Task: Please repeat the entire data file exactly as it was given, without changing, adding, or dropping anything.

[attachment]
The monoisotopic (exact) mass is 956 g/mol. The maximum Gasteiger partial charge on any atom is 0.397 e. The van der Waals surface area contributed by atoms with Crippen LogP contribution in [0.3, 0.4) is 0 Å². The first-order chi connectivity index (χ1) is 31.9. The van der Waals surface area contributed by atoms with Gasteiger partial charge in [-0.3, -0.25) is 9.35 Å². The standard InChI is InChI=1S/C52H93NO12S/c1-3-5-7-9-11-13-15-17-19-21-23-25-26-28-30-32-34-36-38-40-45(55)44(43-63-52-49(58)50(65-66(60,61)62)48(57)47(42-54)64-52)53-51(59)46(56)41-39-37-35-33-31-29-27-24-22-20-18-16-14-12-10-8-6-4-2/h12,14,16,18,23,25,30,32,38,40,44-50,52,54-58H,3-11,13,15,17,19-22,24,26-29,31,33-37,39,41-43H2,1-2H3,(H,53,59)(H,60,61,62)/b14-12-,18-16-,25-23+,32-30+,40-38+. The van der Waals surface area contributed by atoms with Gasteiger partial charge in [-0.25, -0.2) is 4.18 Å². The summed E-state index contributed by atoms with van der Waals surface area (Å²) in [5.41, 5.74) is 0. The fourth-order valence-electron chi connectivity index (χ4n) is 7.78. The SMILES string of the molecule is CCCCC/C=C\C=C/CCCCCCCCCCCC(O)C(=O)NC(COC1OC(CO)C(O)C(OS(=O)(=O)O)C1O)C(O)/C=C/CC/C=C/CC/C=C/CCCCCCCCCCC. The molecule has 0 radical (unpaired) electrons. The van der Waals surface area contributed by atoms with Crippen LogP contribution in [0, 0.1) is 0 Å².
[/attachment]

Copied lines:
The monoisotopic (exact) mass is 956 g/mol. The maximum Gasteiger partial charge on any atom is 0.397 e. The van der Waals surface area contributed by atoms with Crippen LogP contribution in [0.3, 0.4) is 0 Å². The first-order chi connectivity index (χ1) is 31.9. The van der Waals surface area contributed by atoms with Gasteiger partial charge in [-0.3, -0.25) is 9.35 Å². The standard InChI is InChI=1S/C52H93NO12S/c1-3-5-7-9-11-13-15-17-19-21-23-25-26-28-30-32-34-36-38-40-45(55)44(43-63-52-49(58)50(65-66(60,61)62)48(57)47(42-54)64-52)53-51(59)46(56)41-39-37-35-33-31-29-27-24-22-20-18-16-14-12-10-8-6-4-2/h12,14,16,18,23,25,30,32,38,40,44-50,52,54-58H,3-11,13,15,17,19-22,24,26-29,31,33-37,39,41-43H2,1-2H3,(H,53,59)(H,60,61,62)/b14-12-,18-16-,25-23+,32-30+,40-38+. The van der Waals surface area contributed by atoms with Gasteiger partial charge in [-0.25, -0.2) is 4.18 Å². The summed E-state index contributed by atoms with van der Waals surface area (Å²) in [5.41, 5.74) is 0. The fourth-order valence-electron chi connectivity index (χ4n) is 7.78. The SMILES string of the molecule is CCCCC/C=C\C=C/CCCCCCCCCCCC(O)C(=O)NC(COC1OC(CO)C(O)C(OS(=O)(=O)O)C1O)C(O)/C=C/CC/C=C/CC/C=C/CCCCCCCCCCC. The molecule has 0 radical (unpaired) electrons. The van der Waals surface area contributed by atoms with Crippen LogP contribution in [0, 0.1) is 0 Å².